We write to inform you of an important development in the implementation and enforcement of the Vessel General Permit requirements for certain vessels in U.S. waters. The U.S. Coast Guard (USCG) and the U.S. Environmental Protection Agency (EPA) have published a Memorandum of Understanding (MOU) regarding collaboration between those two agencies on monitoring and enforcing the Vessel General Permit (VGP) requirements.
The Clean Water Act (CWA) prohibits the discharge of any pollutant into the waters of the United States unless otherwise authorized or permitted. The definition of “pollutant” under the CWA is very broad, and encompasses almost all operational vessel discharges. For many years, the EPA exempted such operational discharges from the permitting requirements. Following lengthy litigation brought by environmental groups challenging the EPA’s authority to make such an exemption, the U.S. Court of Appeals for the Ninth Circuit ordered the EPA to enforce the CWA’s provisions to operational vessel discharges. In response to that court ruling, the EPA issued the VGP in December 2008 to “permit” operational discharges from vessels in U.S. waters. The VGP went into effect in February 2009, but has not generally been enforced.
In short, the VGP applies to commercial vessels of 79 feet or greater in length operating in U.S. waters and
- Establishes requirements for management of 26 types of vessel operational discharges;
- Establishes additional discharge requirements for certain vessel types; and
- Establishes inspection, recording, and self-reporting requirements.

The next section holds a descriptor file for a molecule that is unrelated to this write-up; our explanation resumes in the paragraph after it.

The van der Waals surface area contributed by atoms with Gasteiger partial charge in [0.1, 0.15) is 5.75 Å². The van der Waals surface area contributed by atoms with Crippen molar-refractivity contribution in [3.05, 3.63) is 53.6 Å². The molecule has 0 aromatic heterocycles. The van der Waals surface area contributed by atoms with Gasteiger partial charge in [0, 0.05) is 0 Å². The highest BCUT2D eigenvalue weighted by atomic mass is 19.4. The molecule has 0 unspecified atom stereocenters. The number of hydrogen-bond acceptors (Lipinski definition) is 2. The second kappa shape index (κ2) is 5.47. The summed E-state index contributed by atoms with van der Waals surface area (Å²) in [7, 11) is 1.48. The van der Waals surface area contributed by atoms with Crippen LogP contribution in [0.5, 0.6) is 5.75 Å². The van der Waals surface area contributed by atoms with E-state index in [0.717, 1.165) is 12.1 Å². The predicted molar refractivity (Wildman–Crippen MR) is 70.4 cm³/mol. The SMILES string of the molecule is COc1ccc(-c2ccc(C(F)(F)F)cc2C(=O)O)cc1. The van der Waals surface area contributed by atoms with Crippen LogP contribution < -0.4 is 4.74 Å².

Enforcement of the VGP
Ever since the EPA issued the VGP, it has been anticipated that the USCG would enforce the VGP as part of its normal Port State Control inspections. USCG personnel have informally said that no such enforcement was likely until the USCG entered into a formal MOU with the EPA. The recently-issued MOU confirms the expectation that the USCG will incorporate VGP compliance verification into its existing inspection and Port State Control exam protocols and procedures. It remains uncertain as to when the USCG will incorporate VGP verification into its inspections, but vessel owners and operators must be prepared now for such inspections.
What can a vessel operator take away from this news?
1) The VGP requirements will be actively enforced by the USCG;
2) Vessel owners and operators should ensure that their vessels calling in U.S. waters are in compliance with the VGP discharge and record-keeping requirements. This includes filing a Notice of Intent to comply with the VGP for vessels of 300 gross tons or more.
Please do not hesitate to contact us if you have any questions about the topics discussed in this brief, or if we can be of any assistance otherwise.
This information has been prepared by Keesal, Young & Logan for informational purposes only and is not legal advice. Transmission of the information is not intended to create, and receipt does not constitute, an attorney-client relationship between you and Keesal, Young & Logan. You should not act upon this information without seeking professional counsel.